People can systematically match information from different senses; these matches are known as crossmodal correspondences.
A 2013 study demonstrated that at least some color-music correspondences can be explained by emotional mediation.
A later study investigated the emotion mediation hypothesis for correspondences between odor and music, testing whether the strength of odor-music matches for particular odors and musical selections can be predicted by the similarity of the emotional associations with the odors and music. These researchers found that perceived matches were higher when the emotional responses were similar and that a model including emotional dimensions captured a significant amount of the variance of match scores, providing new evidence that crossmodal correspondences are mediated by emotions.
This according to “The smell of jazz: Crossmodal correspondences between music, odor, and emotion” by Carmel A. Levitan, Sara A. Charney, Karen B. Schloss, and Stephen E. Palmer, a paper included in Proceedings of the 37th annual meeting of the Cognitive Science Society (Austin: The Cognitive Science Society, 2015, pp. 1326–1331).
Many thanks to Improbable Research for bringing this to our attention, and for noting that “fishy was comprehensively unpopular, except with the category heavy metal, where it was first on the list.”
SMUG is a system for generating lyrics and melodies from real-world data, in particular from academic papers.
The developers of SMUG wanted to create a playful experience and establish a novel way of generating textual and musical content that could be applied to other domains, in particular to games.
This according to “SMUG: Scientific Music Generator” by Marco Scirea, Gabriella A. B. Barros, Noor Shaker, and Julian Togelius, a paper included in Proceedings of the Sixth International Conference on Computational Creativity (Provo: Brigham Young University, 2015, pp. 204–211).
Many thanks to Improbable Research for bringing this to our attention! Above, an excerpt from the score generated from Charles Darwin’s On the origin of species by means of natural selection. Below, an app that generates music from barcodes.
Many know Saint-Saëns as the composer of Le carnaval des animaux and other landmark Romantic works; fewer know that he was an avid amateur astronomer.
Saint-Saëns was friends with the eminent French astronomer Camille Flammarion and participated in the Société Astronomique de France. His stature as a great French composer brought attention to the Société and astronomical research, and he contributed several articles to the group’s journal, Revue d’astronomie populaire.
This according to “Inspired by the skies? Saint-Saëns, amateur astronomer” by Léo Houziaux, an essay included in Camille Saint-Saëns and his world (Princeton: Princeton University Press, 2012, pp. 12–17).
Today is Saint-Saëns’s 180th birthday! Above, the composer (right) with Flammarion; below, Saint-Saëns adresses the heavens (Laudate, coeli!).
The vocal tract organ is a new musical instrument that consists of three-dimensional (3D)-printed vocal tracts (throat and mouth) for individual vowels sitting on loudspeakers to enable static vowel sounds to be produced.
The acoustic excitation from the loudspeakers is a synthesized version of the typical waveform produced by the vibrating human vocal folds during pitched sounds, which enables the instrument to be played from a keyboard.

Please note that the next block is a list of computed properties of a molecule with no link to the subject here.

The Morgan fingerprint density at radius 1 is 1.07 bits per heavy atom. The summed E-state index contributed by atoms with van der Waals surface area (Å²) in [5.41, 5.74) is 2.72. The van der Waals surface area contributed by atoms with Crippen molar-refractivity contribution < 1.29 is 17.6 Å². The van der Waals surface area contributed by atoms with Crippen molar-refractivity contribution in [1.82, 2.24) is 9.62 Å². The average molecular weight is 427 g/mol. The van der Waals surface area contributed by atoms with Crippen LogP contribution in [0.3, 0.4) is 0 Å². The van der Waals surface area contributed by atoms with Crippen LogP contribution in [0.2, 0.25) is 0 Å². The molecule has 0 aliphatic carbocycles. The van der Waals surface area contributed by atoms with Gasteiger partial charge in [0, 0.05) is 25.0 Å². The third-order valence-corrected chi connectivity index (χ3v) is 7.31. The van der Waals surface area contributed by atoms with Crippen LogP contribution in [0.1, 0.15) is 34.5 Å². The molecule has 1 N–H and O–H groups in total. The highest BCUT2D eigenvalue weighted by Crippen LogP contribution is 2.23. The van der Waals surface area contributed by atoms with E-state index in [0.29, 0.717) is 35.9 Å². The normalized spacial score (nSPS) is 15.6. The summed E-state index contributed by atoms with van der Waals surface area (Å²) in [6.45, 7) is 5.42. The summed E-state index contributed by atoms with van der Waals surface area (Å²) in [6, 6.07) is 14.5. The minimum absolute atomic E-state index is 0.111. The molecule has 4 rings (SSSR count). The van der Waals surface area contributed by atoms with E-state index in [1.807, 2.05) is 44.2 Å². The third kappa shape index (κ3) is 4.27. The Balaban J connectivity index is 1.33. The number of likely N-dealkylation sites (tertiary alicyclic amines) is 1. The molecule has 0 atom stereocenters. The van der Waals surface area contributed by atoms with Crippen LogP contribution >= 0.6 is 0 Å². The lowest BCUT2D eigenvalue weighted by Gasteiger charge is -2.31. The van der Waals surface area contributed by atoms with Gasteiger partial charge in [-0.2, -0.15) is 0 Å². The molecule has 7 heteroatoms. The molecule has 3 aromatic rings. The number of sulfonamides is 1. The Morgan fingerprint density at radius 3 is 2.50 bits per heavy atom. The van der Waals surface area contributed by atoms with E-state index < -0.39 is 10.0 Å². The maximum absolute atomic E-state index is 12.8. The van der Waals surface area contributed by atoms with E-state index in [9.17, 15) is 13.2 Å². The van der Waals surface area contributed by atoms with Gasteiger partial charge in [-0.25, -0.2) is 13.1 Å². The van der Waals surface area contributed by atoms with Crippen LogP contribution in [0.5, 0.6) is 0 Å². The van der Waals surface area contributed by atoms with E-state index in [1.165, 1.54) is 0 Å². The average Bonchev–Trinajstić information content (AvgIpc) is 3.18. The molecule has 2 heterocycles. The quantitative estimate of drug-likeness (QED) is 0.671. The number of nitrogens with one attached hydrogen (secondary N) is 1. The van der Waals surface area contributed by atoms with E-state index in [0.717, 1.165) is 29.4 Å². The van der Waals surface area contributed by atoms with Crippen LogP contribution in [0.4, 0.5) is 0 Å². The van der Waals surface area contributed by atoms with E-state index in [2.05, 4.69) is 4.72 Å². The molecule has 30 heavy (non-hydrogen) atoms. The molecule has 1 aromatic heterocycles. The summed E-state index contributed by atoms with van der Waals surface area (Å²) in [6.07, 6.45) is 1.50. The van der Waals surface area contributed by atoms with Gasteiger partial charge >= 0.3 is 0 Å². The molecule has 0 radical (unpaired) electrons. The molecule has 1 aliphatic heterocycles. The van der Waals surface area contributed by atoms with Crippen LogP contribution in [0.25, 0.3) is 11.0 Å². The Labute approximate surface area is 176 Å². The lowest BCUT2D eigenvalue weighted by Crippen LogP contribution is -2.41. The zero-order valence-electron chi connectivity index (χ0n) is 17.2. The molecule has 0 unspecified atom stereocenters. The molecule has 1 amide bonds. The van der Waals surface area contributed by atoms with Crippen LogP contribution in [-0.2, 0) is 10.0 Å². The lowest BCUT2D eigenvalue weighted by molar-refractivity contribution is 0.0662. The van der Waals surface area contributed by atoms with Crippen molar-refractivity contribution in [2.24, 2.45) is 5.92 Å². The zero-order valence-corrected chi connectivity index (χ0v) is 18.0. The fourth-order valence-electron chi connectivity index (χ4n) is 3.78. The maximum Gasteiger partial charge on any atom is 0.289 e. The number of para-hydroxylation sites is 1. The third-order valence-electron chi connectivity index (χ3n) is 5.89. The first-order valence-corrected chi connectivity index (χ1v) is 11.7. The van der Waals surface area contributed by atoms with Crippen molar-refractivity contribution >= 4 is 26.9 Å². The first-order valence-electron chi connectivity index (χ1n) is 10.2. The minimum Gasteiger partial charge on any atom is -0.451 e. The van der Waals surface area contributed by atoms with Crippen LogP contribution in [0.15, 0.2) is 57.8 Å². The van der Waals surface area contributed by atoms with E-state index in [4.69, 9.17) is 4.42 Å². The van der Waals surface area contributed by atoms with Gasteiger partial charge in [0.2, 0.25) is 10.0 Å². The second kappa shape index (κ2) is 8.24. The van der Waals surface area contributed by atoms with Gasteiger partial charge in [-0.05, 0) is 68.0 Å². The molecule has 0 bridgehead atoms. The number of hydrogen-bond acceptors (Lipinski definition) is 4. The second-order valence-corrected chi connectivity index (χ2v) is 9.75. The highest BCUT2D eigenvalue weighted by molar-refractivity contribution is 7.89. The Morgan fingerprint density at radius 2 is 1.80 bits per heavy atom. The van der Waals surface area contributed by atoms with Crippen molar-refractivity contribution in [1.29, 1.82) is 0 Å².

The vocal tract organ will become an instrument in its own right, and it could be used as a direct replacement for the vox humana organ stop, given that its acoustic output is a much closer representation of the human vocal output than that from a vox humana organ pipe. The 3D-printed tracts may also be used in vocal and choral workshops as well as degree-level music technology education.
This according to “The vocal tract organ and the vox humana organ stop” by David M. Howard (Journal of music, technology & education VII/3  pp. 265–277).
Above, an illustration from the article; below, a composition by Professor Howard.
As we reported a few years ago, David Teie has composed music for cats. Now he has published, along with two colleagues, a report on a scientific study demonstrating this music’s efficacy.
They presented two examples of Teie’s cat music in counter-balanced order with two examples of human music and evaluated the behavior and response latencies of cats to each piece.
The cats showed a significant preference for and interest in species-appropriate music compared with human music (Median (IQR) 1.5 (0.5-2.0) acts for cat music, 0.25 (0.0-0.5) acts for human music, <P><0.002) and responded with significantly shorter latencies (Median (IQR) 110.0 (54-138.75) s for cat music, 171.75 (151-180) s for human music (<P>< 0.001). Younger and older cats were more responsive to cat music than middle-aged acts (cubic trend, <r>2 = 0.477, <P>< 0.001).
This according to “Cats prefer species-appropriate music” by Teie, Charles T. Snowdon, and Megan Savage (Applied animal behavior science 20 February 2015).
Below, Samantha demonstrates with Cozmo’s air.
In 2014 transcript Verlag launched the series Musik und Klangkultur with Musik—Raum—Technik: Zur Entwicklung und Anwendung der graphischen Programmierumgebung Max.
The book discusses the visual programming language for music and multimedia known as Max. After over two decades of development and application, Max has become a sort of international lingua franca in practically-oriented music, art, and media institutions. A complete cultural-historical survey is presented, in which the software figures as the product of a specific sphere of aesthetic practice, which retroactively evokes innovative production structures. The focus of the analysis thus becomes the reciprocal influences of technological and artistic production.